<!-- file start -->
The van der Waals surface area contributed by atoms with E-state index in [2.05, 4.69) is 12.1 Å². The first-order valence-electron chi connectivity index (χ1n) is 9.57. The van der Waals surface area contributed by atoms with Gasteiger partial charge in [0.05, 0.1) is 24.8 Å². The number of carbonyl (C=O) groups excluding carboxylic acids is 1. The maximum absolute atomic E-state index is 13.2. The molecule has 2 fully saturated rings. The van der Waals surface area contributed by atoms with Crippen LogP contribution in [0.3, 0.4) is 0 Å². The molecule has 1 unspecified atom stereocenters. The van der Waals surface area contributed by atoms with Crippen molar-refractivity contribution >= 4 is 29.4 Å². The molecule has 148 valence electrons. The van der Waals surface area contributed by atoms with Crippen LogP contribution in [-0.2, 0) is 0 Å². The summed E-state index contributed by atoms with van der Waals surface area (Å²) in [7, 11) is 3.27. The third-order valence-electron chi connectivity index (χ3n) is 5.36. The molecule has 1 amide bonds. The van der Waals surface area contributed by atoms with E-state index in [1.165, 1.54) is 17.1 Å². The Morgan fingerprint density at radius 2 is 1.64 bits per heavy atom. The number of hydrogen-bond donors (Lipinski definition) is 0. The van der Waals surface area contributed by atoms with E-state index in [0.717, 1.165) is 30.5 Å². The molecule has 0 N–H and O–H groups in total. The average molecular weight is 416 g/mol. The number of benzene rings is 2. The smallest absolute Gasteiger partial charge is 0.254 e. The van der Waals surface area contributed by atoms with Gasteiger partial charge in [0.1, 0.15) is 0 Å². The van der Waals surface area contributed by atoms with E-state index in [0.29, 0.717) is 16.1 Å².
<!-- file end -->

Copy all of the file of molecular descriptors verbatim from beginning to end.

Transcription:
The van der Waals surface area contributed by atoms with E-state index in [2.05, 4.69) is 12.1 Å². The first-order valence-electron chi connectivity index (χ1n) is 9.57. The van der Waals surface area contributed by atoms with Gasteiger partial charge in [0.05, 0.1) is 24.8 Å². The number of carbonyl (C=O) groups excluding carboxylic acids is 1. The maximum absolute atomic E-state index is 13.2. The molecule has 2 fully saturated rings. The van der Waals surface area contributed by atoms with Crippen LogP contribution in [0.3, 0.4) is 0 Å². The molecule has 1 unspecified atom stereocenters. The van der Waals surface area contributed by atoms with Crippen molar-refractivity contribution >= 4 is 29.4 Å². The molecule has 148 valence electrons. The van der Waals surface area contributed by atoms with Crippen LogP contribution in [-0.2, 0) is 0 Å². The summed E-state index contributed by atoms with van der Waals surface area (Å²) in [7, 11) is 3.27. The third-order valence-electron chi connectivity index (χ3n) is 5.36. The molecule has 1 amide bonds. The van der Waals surface area contributed by atoms with E-state index in [1.165, 1.54) is 17.1 Å². The Morgan fingerprint density at radius 2 is 1.64 bits per heavy atom. The number of hydrogen-bond donors (Lipinski definition) is 0. The van der Waals surface area contributed by atoms with E-state index in [0.717, 1.165) is 30.5 Å². The molecule has 0 N–H and O–H groups in total. The average molecular weight is 416 g/mol. The number of benzene rings is 2. The smallest absolute Gasteiger partial charge is 0.254 e. The van der Waals surface area contributed by atoms with Gasteiger partial charge in [0.1, 0.15) is 0 Å². The van der Waals surface area contributed by atoms with E-state index in [0.29, 0.717) is 16.1 Å².